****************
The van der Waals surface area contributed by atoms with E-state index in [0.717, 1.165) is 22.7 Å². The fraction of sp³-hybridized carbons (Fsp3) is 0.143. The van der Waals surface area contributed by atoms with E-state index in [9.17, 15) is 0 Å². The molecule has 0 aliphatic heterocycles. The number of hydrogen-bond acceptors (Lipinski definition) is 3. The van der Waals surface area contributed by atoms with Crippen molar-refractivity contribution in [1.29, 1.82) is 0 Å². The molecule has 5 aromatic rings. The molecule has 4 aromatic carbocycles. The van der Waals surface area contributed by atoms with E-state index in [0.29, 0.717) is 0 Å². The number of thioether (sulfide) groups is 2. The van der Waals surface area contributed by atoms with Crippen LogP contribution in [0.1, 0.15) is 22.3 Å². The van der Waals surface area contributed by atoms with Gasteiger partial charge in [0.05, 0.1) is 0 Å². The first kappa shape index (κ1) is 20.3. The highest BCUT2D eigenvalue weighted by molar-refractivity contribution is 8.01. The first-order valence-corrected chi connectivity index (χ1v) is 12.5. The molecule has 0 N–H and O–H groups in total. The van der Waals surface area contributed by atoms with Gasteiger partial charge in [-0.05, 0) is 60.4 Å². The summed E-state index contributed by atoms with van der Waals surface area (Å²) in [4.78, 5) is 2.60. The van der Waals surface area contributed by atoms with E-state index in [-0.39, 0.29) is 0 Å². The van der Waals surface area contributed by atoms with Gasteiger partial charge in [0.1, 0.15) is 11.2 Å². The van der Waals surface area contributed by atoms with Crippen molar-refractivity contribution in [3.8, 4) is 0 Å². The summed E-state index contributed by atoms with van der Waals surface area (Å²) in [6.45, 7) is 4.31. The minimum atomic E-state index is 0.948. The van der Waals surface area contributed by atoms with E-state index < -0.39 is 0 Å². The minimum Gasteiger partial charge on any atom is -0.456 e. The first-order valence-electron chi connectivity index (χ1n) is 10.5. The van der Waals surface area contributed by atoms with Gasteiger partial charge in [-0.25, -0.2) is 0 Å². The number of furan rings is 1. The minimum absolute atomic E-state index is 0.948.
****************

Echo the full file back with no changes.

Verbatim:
The van der Waals surface area contributed by atoms with E-state index in [0.717, 1.165) is 22.7 Å². The fraction of sp³-hybridized carbons (Fsp3) is 0.143. The van der Waals surface area contributed by atoms with E-state index in [9.17, 15) is 0 Å². The molecule has 0 aliphatic heterocycles. The number of hydrogen-bond acceptors (Lipinski definition) is 3. The van der Waals surface area contributed by atoms with Crippen molar-refractivity contribution in [1.29, 1.82) is 0 Å². The molecule has 5 aromatic rings. The molecule has 4 aromatic carbocycles. The van der Waals surface area contributed by atoms with E-state index in [0.29, 0.717) is 0 Å². The number of thioether (sulfide) groups is 2. The van der Waals surface area contributed by atoms with Crippen LogP contribution in [0.1, 0.15) is 22.3 Å². The van der Waals surface area contributed by atoms with Gasteiger partial charge in [0.05, 0.1) is 0 Å². The first kappa shape index (κ1) is 20.3. The highest BCUT2D eigenvalue weighted by molar-refractivity contribution is 8.01. The first-order valence-corrected chi connectivity index (χ1v) is 12.5. The molecule has 0 N–H and O–H groups in total. The van der Waals surface area contributed by atoms with Gasteiger partial charge in [-0.05, 0) is 60.4 Å². The summed E-state index contributed by atoms with van der Waals surface area (Å²) in [4.78, 5) is 2.60. The van der Waals surface area contributed by atoms with E-state index in [-0.39, 0.29) is 0 Å². The van der Waals surface area contributed by atoms with Gasteiger partial charge in [0.1, 0.15) is 11.2 Å². The van der Waals surface area contributed by atoms with Crippen molar-refractivity contribution in [3.8, 4) is 0 Å². The summed E-state index contributed by atoms with van der Waals surface area (Å²) in [6.45, 7) is 4.31. The minimum atomic E-state index is 0.948. The van der Waals surface area contributed by atoms with E-state index < -0.39 is 0 Å². The minimum Gasteiger partial charge on any atom is -0.456 e. The first-order valence-electron chi connectivity index (χ1n) is 10.5. The van der Waals surface area contributed by atoms with Gasteiger partial charge in [-0.25, -0.2) is 0 Å². The number of furan rings is 1. The minimum absolute atomic E-state index is 0.948.